Reading the World by Pondering the Lives of Everyday Objects

When taking a close look at my garbage bin, there were mainly two types of objects: leftover food and wrapping paper. Leftover food involved the outer layers of various vegetables and fruits that I ate such as onion, potato, apple, pear and kiwi. They all had come from the fields, where they will finally go again. On the other hand, wrapping paper contained plastic bags, plastic wraps and Styrofoam used for food packaging; you might be able to think of a piece of meat in Styrofoam trays sealed with plastic wraps or that is vacuum-packed for its freshness, for example. They – plastic bags, plastic wraps and Styrofoam – turned out to be plastics at best and were produced in factories through the process of heating up and mixing. However, we should recognize that because of their non-biodegradability, they will keep haunting us like a ghost for a long, long time.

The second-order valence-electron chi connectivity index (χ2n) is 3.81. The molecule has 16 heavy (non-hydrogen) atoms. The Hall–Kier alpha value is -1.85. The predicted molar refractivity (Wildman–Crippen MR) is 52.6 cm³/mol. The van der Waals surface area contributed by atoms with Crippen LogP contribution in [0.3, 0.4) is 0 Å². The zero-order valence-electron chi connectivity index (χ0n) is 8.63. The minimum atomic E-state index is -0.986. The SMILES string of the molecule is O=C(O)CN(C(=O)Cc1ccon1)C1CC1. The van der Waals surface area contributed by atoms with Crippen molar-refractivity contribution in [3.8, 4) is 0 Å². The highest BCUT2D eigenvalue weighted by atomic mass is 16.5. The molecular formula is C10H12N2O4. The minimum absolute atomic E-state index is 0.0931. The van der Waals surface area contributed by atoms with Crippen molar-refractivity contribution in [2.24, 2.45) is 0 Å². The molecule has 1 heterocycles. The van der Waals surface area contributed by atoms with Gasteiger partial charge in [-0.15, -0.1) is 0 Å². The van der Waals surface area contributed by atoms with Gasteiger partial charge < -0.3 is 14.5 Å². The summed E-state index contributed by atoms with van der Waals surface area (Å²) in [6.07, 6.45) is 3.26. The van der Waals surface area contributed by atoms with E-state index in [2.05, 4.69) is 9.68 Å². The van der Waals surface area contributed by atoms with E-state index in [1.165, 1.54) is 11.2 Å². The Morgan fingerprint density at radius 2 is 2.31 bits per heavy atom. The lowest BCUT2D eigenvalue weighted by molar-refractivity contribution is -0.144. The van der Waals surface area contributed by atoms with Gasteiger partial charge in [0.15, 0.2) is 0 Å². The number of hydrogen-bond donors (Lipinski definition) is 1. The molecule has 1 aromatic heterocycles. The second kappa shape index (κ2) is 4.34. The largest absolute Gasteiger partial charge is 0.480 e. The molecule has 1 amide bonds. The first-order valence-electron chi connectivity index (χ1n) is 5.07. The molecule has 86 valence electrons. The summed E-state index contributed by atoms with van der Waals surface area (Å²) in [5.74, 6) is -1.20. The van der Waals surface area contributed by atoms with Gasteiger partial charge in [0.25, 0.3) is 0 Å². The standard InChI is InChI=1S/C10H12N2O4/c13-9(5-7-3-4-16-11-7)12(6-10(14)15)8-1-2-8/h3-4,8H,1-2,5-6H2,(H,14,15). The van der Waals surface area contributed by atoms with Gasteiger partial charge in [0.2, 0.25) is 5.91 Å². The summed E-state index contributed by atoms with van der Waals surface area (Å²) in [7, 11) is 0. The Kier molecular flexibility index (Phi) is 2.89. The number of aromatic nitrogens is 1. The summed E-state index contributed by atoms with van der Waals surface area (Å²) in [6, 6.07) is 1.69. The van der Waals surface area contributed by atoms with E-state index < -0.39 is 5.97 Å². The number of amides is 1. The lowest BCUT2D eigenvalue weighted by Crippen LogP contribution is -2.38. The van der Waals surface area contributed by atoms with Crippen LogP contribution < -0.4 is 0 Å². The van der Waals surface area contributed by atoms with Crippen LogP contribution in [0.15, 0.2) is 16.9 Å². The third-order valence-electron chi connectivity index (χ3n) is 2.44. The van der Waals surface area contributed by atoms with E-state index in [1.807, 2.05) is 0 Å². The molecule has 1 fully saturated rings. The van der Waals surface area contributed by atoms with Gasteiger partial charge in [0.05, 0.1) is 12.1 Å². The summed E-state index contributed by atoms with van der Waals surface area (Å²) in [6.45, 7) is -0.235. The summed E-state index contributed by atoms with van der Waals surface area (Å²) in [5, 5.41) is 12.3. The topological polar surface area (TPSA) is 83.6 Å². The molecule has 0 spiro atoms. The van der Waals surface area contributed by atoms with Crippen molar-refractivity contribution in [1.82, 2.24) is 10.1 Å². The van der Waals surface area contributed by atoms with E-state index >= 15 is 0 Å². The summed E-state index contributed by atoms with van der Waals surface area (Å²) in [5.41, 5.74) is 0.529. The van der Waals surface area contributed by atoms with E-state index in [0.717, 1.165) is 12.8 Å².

Many plastic bags and wraps used for food packaging show “supermarketized” realities. They were selected as packing material of vegetables, fish and fruits for sale due to their several properties. First, their durability facilitated safe food transportation. Second, their transparency enabled consumers to check if there is any flaw on the products and it also made it possible for the products to appeal their freshness and flawlessness to the consumers.